Policing Turned Upside Down

Upside Down Police Car PIn light of the recent discourse about police use of force across the country, one of the biggest fears that I have is that one of the officers I am privileged to work with will hesitate to use force when it should be used and that failure to use force will result in the injury or death of the officer or another person.  I am sure other Police Chiefs across the country share a similar concern.

Recently, a disgusting photo surfaced on social media which showed a Detective with the Birmingham, Alabama Police Department knocked out on the pavement after having been pistol whipped by a suspect after a traffic stop.  What made the situation even worse, if it could be worse, was that these photos were posted on social media mocking the officer.  I couldn’t help but think about this officer’s family and how those photos affected them, especially since they saw the photos before the department had time to contact them about the incident.  

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Transparency: A Must Have for Law Enforcement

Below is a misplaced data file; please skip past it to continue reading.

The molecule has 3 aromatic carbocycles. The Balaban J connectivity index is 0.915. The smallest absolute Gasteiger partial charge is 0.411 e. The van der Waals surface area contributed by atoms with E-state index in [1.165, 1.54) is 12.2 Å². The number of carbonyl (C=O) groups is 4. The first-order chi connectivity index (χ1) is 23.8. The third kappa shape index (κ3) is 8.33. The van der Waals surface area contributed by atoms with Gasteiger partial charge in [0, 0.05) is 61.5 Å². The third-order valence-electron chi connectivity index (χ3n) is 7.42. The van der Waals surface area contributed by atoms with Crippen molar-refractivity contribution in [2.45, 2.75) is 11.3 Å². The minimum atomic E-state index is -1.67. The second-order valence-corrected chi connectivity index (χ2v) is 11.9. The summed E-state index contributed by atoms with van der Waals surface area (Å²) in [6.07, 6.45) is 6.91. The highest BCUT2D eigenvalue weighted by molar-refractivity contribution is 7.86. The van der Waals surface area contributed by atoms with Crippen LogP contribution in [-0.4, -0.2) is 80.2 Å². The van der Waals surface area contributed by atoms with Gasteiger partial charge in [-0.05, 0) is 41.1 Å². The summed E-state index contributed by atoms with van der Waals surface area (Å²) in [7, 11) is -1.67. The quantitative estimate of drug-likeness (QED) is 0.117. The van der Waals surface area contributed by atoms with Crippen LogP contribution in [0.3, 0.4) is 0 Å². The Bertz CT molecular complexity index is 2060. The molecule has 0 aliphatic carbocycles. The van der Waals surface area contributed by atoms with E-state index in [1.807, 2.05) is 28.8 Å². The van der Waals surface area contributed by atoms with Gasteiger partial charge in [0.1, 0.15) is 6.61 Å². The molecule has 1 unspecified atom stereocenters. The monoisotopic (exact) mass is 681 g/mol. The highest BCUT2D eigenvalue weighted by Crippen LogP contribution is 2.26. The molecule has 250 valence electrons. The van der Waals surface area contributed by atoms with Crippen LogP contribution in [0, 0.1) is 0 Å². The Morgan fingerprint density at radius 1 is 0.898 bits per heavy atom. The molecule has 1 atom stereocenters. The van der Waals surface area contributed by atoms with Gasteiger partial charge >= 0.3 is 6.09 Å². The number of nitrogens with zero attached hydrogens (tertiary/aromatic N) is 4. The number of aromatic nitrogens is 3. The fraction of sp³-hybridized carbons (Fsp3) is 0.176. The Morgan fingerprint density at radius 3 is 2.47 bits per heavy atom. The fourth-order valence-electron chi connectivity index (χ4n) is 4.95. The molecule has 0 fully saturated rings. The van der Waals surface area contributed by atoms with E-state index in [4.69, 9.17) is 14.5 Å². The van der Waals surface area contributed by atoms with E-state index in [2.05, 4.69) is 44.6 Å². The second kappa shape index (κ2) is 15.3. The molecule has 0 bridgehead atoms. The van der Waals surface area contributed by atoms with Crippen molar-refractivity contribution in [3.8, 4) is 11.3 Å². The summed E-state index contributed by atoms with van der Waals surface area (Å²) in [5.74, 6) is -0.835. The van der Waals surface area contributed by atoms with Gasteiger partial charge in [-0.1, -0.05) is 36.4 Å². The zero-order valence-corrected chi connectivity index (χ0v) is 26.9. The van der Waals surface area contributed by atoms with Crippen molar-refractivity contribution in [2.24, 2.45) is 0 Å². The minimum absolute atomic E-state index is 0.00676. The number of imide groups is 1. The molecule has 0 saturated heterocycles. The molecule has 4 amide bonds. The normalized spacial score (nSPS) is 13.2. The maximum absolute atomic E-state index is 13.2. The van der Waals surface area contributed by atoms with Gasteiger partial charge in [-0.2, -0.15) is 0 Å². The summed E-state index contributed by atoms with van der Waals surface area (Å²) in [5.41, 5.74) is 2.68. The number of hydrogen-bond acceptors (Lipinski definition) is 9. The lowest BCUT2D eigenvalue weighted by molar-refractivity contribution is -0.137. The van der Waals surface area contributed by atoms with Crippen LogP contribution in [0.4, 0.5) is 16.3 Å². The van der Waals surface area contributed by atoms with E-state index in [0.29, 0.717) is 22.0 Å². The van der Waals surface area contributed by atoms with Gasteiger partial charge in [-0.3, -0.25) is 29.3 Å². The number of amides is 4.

In years past, many police departments operated in almost complete secrecy.  The community knew very little about what the department was doing except in the most extreme cases involving terrible tragedies.  The culture of law enforcement perpetuated this belief that citizens were better off, and so were police departments, if citizens were kept in the dark.  As times changed and the thought process of law enforcement leaders evolved, we began to see the value of community involvement and partnerships.  The birth of community oriented policing and all of the off shoots of that movement opened up communication with citizens like never before.  Law enforcement held community meetings to talk about crime, disseminated information via email lists and was more open to sharing information than ever before.  Today, thanks to social media, information sharing and transparency have become synonymous.  This transparency is truly law enforcement’s best friend.

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